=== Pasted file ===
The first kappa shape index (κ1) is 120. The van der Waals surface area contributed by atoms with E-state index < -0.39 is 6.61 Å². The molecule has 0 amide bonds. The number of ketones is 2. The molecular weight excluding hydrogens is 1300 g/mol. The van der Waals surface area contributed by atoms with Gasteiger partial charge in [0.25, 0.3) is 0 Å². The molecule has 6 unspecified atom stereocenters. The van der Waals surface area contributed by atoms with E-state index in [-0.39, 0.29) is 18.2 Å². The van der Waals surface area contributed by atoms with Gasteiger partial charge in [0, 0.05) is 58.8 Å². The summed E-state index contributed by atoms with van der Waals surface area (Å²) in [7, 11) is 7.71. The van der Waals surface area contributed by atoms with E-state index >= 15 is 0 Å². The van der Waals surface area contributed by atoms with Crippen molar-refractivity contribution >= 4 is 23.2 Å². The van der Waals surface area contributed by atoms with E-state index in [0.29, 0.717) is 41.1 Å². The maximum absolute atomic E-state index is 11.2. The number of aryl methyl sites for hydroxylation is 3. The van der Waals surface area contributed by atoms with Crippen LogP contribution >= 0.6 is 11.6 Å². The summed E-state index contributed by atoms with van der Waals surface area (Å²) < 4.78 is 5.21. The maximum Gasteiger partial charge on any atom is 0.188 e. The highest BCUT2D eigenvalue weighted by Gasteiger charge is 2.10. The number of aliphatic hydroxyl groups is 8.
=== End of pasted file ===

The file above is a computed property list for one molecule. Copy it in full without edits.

The first kappa shape index (κ1) is 120. The van der Waals surface area contributed by atoms with E-state index < -0.39 is 6.61 Å². The molecule has 0 amide bonds. The number of ketones is 2. The molecular weight excluding hydrogens is 1300 g/mol. The van der Waals surface area contributed by atoms with Gasteiger partial charge in [0.25, 0.3) is 0 Å². The molecule has 6 unspecified atom stereocenters. The van der Waals surface area contributed by atoms with E-state index in [-0.39, 0.29) is 18.2 Å². The van der Waals surface area contributed by atoms with Gasteiger partial charge in [0, 0.05) is 58.8 Å². The summed E-state index contributed by atoms with van der Waals surface area (Å²) in [7, 11) is 7.71. The van der Waals surface area contributed by atoms with E-state index >= 15 is 0 Å². The van der Waals surface area contributed by atoms with Crippen molar-refractivity contribution >= 4 is 23.2 Å². The van der Waals surface area contributed by atoms with E-state index in [0.29, 0.717) is 41.1 Å². The maximum absolute atomic E-state index is 11.2. The number of aryl methyl sites for hydroxylation is 3. The van der Waals surface area contributed by atoms with Crippen LogP contribution >= 0.6 is 11.6 Å². The summed E-state index contributed by atoms with van der Waals surface area (Å²) < 4.78 is 5.21. The maximum Gasteiger partial charge on any atom is 0.188 e. The highest BCUT2D eigenvalue weighted by Gasteiger charge is 2.10. The number of aliphatic hydroxyl groups is 8.